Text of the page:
America's Trade Crisis: The Making of the U.S. Trade Deficit

Don Bonker, Author Houghton Mifflin Harcourt (HMH) $18.95 (310p) ISBN 978-0-395-47039-8
Congressman Bonker (D-Washington) is chairman of the House Subcommittee on International Economic Policy and Trade, making him a leading spokesman for the Democratic Party on trade issues. Here he ably outlines the history of U.S. trade policy in this century. He warns strongly against following the path of the infamous Smoot-Hawley tariffs of the 1930s, which drove the world deeper into the Depression as international commerce collapsed. He cautions his colleagues against the politically seductive but ultimately destructive, dangers of protectionism. He is very worried that international trade imbalances may lead the world into a self-destructive spiral of rising protectionism and escalating rounds of retaliation by our trading partners. Many of Bonker's arguments are undercut by the fact that the U.S. trade deficit is narrowing and that continuing deindustrialization is unlikely in light of the current high levels of factory utilization. The book is being suggestively published on the day the Democratic National Convention opens, and one hopes that the party will adopt Bonker's moderate anti-protectionist stance on trade issues. (July)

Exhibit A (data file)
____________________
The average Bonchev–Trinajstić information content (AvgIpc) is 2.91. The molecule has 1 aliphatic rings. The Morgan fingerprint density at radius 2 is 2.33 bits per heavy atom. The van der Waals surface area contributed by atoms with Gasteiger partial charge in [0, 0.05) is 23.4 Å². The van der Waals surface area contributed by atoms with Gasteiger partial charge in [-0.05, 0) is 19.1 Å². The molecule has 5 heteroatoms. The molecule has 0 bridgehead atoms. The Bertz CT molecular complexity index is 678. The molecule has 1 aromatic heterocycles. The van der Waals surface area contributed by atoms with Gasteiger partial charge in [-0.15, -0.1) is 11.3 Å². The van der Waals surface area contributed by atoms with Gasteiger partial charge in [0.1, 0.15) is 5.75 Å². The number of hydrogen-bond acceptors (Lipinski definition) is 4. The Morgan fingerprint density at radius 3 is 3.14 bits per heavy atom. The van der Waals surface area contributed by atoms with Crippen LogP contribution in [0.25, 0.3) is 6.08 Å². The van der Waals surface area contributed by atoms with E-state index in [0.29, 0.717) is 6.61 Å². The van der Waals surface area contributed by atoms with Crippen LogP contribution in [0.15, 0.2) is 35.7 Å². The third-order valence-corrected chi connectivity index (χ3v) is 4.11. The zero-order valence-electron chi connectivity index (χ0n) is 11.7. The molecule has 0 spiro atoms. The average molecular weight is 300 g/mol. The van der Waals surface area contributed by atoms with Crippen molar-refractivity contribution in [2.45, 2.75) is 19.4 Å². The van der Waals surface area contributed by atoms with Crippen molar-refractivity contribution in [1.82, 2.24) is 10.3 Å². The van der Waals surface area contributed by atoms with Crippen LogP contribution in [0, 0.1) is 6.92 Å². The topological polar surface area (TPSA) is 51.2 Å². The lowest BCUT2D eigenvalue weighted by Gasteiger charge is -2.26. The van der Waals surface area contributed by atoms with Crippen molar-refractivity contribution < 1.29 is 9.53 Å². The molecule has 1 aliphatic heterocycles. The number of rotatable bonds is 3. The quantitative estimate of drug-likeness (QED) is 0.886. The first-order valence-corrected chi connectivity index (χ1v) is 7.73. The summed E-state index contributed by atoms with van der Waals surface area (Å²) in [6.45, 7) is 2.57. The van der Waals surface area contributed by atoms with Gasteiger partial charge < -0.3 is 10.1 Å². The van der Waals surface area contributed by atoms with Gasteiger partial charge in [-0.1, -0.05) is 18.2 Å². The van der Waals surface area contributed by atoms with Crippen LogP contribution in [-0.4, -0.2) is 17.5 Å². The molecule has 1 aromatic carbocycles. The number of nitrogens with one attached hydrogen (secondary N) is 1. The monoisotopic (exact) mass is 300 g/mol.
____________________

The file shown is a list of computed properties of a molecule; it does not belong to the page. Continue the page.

Reviewed on: 07/01/1988
Release date: 07/01/1988
Genre: Nonfiction
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